There is a concept known as ‘divide and conquer’, which actually ditches the idea of building a full BVH pre-render and just calculates it on the fly. The only issue is that many of the various approaches can’t quite get to where it is competitive in terms of speed.

It may not be as big of a deal if you’re using something as fast and as quick as Optix, but if you’re using the CPU every little boost of speed helps (whether it be adaptive sampling or Embree). I do agree we shouldn’t cripple the BVH code for everyone because of a bottleneck for high-end RTX users.

BVHs for OptiX are built on the GPU by OptiX actually. We have 3 different code paths, one for OptiX, one for Embree, and one for the legacy BVH type which is used for rendering when using CUDA and OpenCL, but can also be used for CPU renders.

So I cannot really optimize the OptiX BVH builds, as it is done opaquely by the OptiX library. What I can do however, is to optimize all the work we have to do before sending the calling the OptiX API for it to perform the builds. And this can be done without crippling the other BVH types.

So I cannot really optimize the OptiX BVH builds, as it is done opaquely by the OptiX library. What I can do however, is to optimize all the work we have to do before sending the calling the OptiX API for it to perform the builds. And this can be done without crippling the other BVH types.

Still… what i cannot TOTALLY understand is… why is it such a problem to make the viewport dynamic BVH available to the final render ? I really dont understand this. Why not adding a switch to the performance panel, and let me decide if i like the output or not. Perfect data structure or not. Slower CPU or GPU render or not. I want to DECIDE if its dynamic or not.

This is the biggest question i guess. Because everything works beautifully in the viewport.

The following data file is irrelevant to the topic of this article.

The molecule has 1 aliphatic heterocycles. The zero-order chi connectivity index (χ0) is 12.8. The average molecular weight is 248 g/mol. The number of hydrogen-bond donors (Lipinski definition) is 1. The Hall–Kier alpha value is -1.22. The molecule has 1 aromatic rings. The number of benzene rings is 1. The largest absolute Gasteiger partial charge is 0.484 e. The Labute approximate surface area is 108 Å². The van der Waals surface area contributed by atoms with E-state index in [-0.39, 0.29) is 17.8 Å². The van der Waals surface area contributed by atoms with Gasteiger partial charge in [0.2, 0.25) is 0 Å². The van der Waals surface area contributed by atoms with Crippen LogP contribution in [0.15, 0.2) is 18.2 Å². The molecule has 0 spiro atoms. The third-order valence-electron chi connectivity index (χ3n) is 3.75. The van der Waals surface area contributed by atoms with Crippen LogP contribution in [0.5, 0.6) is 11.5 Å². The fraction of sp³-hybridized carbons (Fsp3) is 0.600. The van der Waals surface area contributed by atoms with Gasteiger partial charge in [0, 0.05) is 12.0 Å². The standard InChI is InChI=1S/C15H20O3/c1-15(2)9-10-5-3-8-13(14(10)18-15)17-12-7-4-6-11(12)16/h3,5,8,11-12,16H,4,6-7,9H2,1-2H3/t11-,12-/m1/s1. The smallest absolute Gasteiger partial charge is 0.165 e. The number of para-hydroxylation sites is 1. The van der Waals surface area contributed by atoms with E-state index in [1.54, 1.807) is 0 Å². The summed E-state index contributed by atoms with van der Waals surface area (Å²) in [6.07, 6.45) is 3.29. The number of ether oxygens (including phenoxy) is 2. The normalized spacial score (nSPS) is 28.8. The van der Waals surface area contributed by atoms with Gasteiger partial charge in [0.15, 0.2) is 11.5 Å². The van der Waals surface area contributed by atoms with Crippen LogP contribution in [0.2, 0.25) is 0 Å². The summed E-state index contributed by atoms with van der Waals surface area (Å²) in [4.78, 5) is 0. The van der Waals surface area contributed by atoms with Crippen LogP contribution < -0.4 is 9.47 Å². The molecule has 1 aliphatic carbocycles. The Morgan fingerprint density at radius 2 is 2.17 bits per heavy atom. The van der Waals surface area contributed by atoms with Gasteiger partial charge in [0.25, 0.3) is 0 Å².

Ufff… The update time is zero.

You can add a big fat warning like: "You idiot, don’t use this because we devs dont believe in a messier BVH update, if you do it the elephant will visit you in your dreams. :smiley: Are you sure you want dynamic BVH on ? :smiley:

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The sad thing is that is what I’m planning to do. I already made a script to automate the screencapture but right now I’m limited to full HD and I can’t work while rendering. But with an additional computer and a 4k screen I can render while working and get high quality renders and save time. :grinning:

Yeah, but you don’t get the AOVs and ten the screen capture is only 8bit windows frame buffer and so on… lol. The dynamic switch should have never been put away from the earlier Blender (2.5x or 2.7x ?)

Absolutely. This is just a bad workaround to get animations out in time to clients. I would love to use the ordinary render button instead and be able to use AOV’s , renderlayers and other stuff.

I wonder if there is no way to have a “virtual screen” and capture output data from the graphics to a larger screen than what is physically there?
Or if you setup dual ( or other multiple) monitor physically and capture the whole thing.
Maybe, for example, you could set up two HD monitors in portrait orientation each, side-by-side and get a resolution of 2160X1920?
Certainly if you can capture the gpu addressing non-physical screen space, during scripting only, would be much more practical, if only possible.

If you would post time comparison of the screen capture script, vs command-line rendering with Optix and denoising? would help to understand your gain.

One time when I did a comparison I got around 01:16 minutes in Eevee and 01:45 minutes in Cycles and 00:15 sec in Eevee vewport (screencapture).